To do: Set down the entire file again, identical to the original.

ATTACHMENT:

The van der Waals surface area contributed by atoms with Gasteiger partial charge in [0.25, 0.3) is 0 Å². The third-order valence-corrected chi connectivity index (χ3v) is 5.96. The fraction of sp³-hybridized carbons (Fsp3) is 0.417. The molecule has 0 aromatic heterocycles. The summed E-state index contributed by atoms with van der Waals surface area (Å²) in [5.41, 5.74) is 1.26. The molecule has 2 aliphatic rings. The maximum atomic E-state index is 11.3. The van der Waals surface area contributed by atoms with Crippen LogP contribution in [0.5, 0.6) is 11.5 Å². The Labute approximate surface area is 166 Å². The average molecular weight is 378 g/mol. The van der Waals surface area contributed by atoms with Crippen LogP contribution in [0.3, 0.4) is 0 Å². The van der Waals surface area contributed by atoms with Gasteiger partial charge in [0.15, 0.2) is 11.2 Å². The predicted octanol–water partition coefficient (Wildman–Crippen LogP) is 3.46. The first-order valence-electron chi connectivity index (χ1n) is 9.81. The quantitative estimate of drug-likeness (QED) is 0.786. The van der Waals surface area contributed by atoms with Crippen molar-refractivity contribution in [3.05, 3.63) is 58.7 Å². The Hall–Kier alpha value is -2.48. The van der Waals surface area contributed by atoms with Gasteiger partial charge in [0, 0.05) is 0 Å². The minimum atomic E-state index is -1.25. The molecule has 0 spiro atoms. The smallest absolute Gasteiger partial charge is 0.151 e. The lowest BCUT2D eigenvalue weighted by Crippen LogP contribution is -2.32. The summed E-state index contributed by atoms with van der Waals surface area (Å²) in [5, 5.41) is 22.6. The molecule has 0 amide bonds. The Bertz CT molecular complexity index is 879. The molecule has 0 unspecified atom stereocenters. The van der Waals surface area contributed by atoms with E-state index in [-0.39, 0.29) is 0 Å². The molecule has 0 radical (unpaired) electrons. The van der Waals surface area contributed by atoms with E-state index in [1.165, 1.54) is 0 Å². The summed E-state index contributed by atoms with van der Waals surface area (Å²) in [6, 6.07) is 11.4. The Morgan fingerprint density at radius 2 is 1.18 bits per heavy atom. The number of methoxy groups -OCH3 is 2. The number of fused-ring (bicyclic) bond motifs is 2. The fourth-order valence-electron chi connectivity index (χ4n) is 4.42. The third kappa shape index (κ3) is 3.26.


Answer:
The van der Waals surface area contributed by atoms with Gasteiger partial charge in [0.25, 0.3) is 0 Å². The third-order valence-corrected chi connectivity index (χ3v) is 5.96. The fraction of sp³-hybridized carbons (Fsp3) is 0.417. The molecule has 0 aromatic heterocycles. The summed E-state index contributed by atoms with van der Waals surface area (Å²) in [5.41, 5.74) is 1.26. The molecule has 2 aliphatic rings. The maximum atomic E-state index is 11.3. The van der Waals surface area contributed by atoms with Crippen LogP contribution in [0.5, 0.6) is 11.5 Å². The Labute approximate surface area is 166 Å². The average molecular weight is 378 g/mol. The van der Waals surface area contributed by atoms with Crippen LogP contribution in [0.3, 0.4) is 0 Å². The van der Waals surface area contributed by atoms with Gasteiger partial charge in [0.15, 0.2) is 11.2 Å². The predicted octanol–water partition coefficient (Wildman–Crippen LogP) is 3.46. The first-order valence-electron chi connectivity index (χ1n) is 9.81. The quantitative estimate of drug-likeness (QED) is 0.786. The van der Waals surface area contributed by atoms with Crippen molar-refractivity contribution in [3.05, 3.63) is 58.7 Å². The Hall–Kier alpha value is -2.48. The van der Waals surface area contributed by atoms with Gasteiger partial charge in [0, 0.05) is 0 Å². The minimum atomic E-state index is -1.25. The molecule has 0 spiro atoms. The smallest absolute Gasteiger partial charge is 0.151 e. The lowest BCUT2D eigenvalue weighted by Crippen LogP contribution is -2.32. The summed E-state index contributed by atoms with van der Waals surface area (Å²) in [5, 5.41) is 22.6. The molecule has 0 amide bonds. The Bertz CT molecular complexity index is 879. The molecule has 0 unspecified atom stereocenters. The van der Waals surface area contributed by atoms with E-state index in [-0.39, 0.29) is 0 Å². The molecule has 0 radical (unpaired) electrons. The van der Waals surface area contributed by atoms with E-state index in [1.165, 1.54) is 0 Å². The summed E-state index contributed by atoms with van der Waals surface area (Å²) in [6, 6.07) is 11.4. The Morgan fingerprint density at radius 2 is 1.18 bits per heavy atom. The number of methoxy groups -OCH3 is 2. The number of fused-ring (bicyclic) bond motifs is 2. The fourth-order valence-electron chi connectivity index (χ4n) is 4.42. The third kappa shape index (κ3) is 3.26.